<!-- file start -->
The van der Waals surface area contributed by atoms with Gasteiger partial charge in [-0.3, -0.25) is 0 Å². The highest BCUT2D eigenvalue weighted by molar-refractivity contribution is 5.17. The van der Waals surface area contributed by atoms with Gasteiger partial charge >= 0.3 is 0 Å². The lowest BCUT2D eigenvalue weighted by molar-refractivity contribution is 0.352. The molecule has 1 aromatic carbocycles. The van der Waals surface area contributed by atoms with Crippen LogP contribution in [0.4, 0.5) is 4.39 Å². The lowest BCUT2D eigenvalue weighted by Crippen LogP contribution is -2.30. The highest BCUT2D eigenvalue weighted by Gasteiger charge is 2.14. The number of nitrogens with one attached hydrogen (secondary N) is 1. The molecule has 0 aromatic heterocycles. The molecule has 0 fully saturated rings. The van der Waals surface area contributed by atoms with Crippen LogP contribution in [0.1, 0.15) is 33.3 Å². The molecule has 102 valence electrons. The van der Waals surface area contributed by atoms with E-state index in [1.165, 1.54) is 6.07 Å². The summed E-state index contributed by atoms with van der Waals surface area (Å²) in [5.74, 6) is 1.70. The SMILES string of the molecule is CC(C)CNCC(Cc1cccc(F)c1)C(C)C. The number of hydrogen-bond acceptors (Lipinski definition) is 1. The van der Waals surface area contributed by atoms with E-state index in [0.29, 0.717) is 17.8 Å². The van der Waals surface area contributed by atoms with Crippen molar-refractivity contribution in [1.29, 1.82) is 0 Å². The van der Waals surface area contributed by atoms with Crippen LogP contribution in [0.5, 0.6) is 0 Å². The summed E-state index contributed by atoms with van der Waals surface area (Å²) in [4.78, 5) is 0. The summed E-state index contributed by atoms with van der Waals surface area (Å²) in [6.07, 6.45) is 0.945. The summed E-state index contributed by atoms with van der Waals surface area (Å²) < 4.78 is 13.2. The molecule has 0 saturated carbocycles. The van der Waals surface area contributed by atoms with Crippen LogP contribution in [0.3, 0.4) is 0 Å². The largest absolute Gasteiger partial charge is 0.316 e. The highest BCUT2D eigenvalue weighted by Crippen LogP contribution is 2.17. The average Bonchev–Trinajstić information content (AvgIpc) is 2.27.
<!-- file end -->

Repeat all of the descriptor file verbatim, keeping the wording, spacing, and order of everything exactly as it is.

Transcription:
The van der Waals surface area contributed by atoms with Gasteiger partial charge in [-0.3, -0.25) is 0 Å². The highest BCUT2D eigenvalue weighted by molar-refractivity contribution is 5.17. The van der Waals surface area contributed by atoms with Gasteiger partial charge >= 0.3 is 0 Å². The lowest BCUT2D eigenvalue weighted by molar-refractivity contribution is 0.352. The molecule has 1 aromatic carbocycles. The van der Waals surface area contributed by atoms with Crippen LogP contribution in [0.4, 0.5) is 4.39 Å². The lowest BCUT2D eigenvalue weighted by Crippen LogP contribution is -2.30. The highest BCUT2D eigenvalue weighted by Gasteiger charge is 2.14. The number of nitrogens with one attached hydrogen (secondary N) is 1. The molecule has 0 aromatic heterocycles. The molecule has 0 fully saturated rings. The van der Waals surface area contributed by atoms with Crippen LogP contribution in [0.1, 0.15) is 33.3 Å². The molecule has 102 valence electrons. The van der Waals surface area contributed by atoms with E-state index in [1.165, 1.54) is 6.07 Å². The summed E-state index contributed by atoms with van der Waals surface area (Å²) in [5.74, 6) is 1.70. The SMILES string of the molecule is CC(C)CNCC(Cc1cccc(F)c1)C(C)C. The number of hydrogen-bond acceptors (Lipinski definition) is 1. The van der Waals surface area contributed by atoms with E-state index in [0.29, 0.717) is 17.8 Å². The van der Waals surface area contributed by atoms with Crippen molar-refractivity contribution in [1.29, 1.82) is 0 Å². The van der Waals surface area contributed by atoms with Crippen LogP contribution in [0.5, 0.6) is 0 Å². The summed E-state index contributed by atoms with van der Waals surface area (Å²) in [4.78, 5) is 0. The summed E-state index contributed by atoms with van der Waals surface area (Å²) in [6.07, 6.45) is 0.945. The summed E-state index contributed by atoms with van der Waals surface area (Å²) < 4.78 is 13.2. The molecule has 0 saturated carbocycles. The van der Waals surface area contributed by atoms with Crippen LogP contribution in [0.3, 0.4) is 0 Å². The largest absolute Gasteiger partial charge is 0.316 e. The highest BCUT2D eigenvalue weighted by Crippen LogP contribution is 2.17. The average Bonchev–Trinajstić information content (AvgIpc) is 2.27.